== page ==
Greenstein, Fred I. et al. Evolution of the modern presidency : a bibliographical survey (1977) bibliography and annotation of 2500 scholarly books and articles. online4

    • United States of America
    • Congress
    • Jefferson
    • Rename
    • This Article Sucks
    • "The United States Is Divided Into A Number of Separate States"
    • Shared Sovereignty Redirect
    • Negative Perspectives on Federalism.
    • Total Plagiarism

    Jefferson was not an anti-Federalist. As I understand it, he thought there should be a Bill of Rights, but thought the Constitution was basically good. As the then US Minister to France, he was not in a position to have a public position on it one way or the other. john k18:59, 20 April 2006 (UTC)

    Can I rename this article to Federalism in the United States to bring in line with Federalism in Australia? AndrewRT(Talk) 21:47, 8 December 2006 (UTC) 1. Quite an odd reasonong. By that standard, Federalism in Australia should be moved to Australian federalism to be in line with Canadian federalism. Which has been at that title the whole 3 years since the above comment was posted. Quite odd this phobia people have of US articles being titled defferently, but to heck with the others that are different! - BilCat (talk) 23:21, 28 February 2010 (UTC) Hmmmm.... not sure whether this is a move or a merge, both articles have non-trivial histories although there is a lot of text in common. Andrewa16:46, 21 October 2007 (UTC) 1. Actually, Federalism in the United States is now a redirect here, as the merge was completed several days/weeks ago. I'll tag the pages for a history merge (which only an admin can do) so we can keep the edit histories of both pages. - BillCJ17:43, 21 October 2007 (...

    Seriously, it gives little information on the Federalists, or what they believed. You can learn more about them through the Federalist Papers article and the Anti-Federalist articles. 1. It's not about the Federalist party, its about the system of federalism in the Unites States. Next time come a little more informed before you condemn an entire article. Eternalmonkey18:31, 15 October 2007 (UTC)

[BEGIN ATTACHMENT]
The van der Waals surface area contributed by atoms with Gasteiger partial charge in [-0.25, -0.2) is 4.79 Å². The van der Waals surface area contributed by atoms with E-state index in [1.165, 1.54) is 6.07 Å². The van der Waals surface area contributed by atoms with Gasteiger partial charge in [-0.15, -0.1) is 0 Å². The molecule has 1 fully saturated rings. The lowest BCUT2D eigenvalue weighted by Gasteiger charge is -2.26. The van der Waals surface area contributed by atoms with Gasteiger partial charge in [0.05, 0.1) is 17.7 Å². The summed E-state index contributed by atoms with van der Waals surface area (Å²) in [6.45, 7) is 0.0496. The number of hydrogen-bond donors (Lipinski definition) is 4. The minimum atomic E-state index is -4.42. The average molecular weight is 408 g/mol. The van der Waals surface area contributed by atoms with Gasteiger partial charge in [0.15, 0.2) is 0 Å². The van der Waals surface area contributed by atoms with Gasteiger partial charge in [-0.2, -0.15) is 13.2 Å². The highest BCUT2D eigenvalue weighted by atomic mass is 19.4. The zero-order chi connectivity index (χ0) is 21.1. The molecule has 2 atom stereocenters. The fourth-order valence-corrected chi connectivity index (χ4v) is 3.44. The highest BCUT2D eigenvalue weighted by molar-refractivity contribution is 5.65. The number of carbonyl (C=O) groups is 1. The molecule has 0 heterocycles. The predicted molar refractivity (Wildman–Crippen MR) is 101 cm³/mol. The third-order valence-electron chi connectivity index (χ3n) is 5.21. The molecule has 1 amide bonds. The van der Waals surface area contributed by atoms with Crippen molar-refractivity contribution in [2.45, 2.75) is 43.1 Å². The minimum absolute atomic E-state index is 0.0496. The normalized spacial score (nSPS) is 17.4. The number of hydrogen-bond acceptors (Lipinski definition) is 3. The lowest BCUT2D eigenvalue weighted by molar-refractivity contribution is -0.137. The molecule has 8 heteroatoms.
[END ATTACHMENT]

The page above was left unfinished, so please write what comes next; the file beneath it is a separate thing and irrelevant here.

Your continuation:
The Constitution states that the United States is comprised of a number of seperate states, not divided into a number of seperate states.Jgharston (talk) 19:43, 12 December 2010 (UTC)

    Shared Sovereignty currently redirects to this article. Wouldn't it make more sense for it to redirect to Sovereignty, or its section on Shared Sovreignty, or the article on Condominium? I'm not really sure why this term redirects to this article, rather than articles about the term itself...2607:8400:2802:10:250:56FF:FEAB:339C (talk) 06:58, 3 February 2014 (UTC)

    Maybe it's just my own bias, but this article doesn't strike me as neutral enough in tone. It seems to be explaining how the Federal government slowly took power from the states as if that was a good thing (in most places), but I assure you that not everyone agrees with that viewpoint. I mean, perhaps it's clever of the Federals to "reach directly to local political machines in order to bypass state legislatures", but is it right? Aren't state legislatures there for a reason, and isn't it kind of messed up for the Federal government to be finding ways to "bypass" them when they realize that the elected state legislatures won't follow along with them? Not that that has stopped them in the past..."legality" and other minor things like that are of secondary importance to the Federal government when it comes to getting what they want. And what about So, basically, it was the end game of the chess match? They slowly passed precedent after precedent, including spending money under the "ge...

    A large section of this article is totally plagiarized from a separate website; specifically "Despite the Supreme Court’s stubbornness on guarding states’ rights, much of the modern federal apparatus owes its origins to changes that occurred during the period between 1861 and 1933. While banks had long been incorporated and regulated by the states, the National Bank Acts of 1863 and 1864 saw Congress establish a network of national banks that had their reserve requirements set by officials in Washington. During World War I, a system of federal banks devoted to aiding farmers was established, and a network of federal banks designed to promote homeownership came into existence in the last year of Herbert Hoover's administration. Congress used its power over interstate commerce to regulate the rates of interstate (and eventually intrastate)..."

  4. Pages in category "Federalism in the United States" The following 35 pages are in this category, out of 35 total. This list may not reflect recent changes ().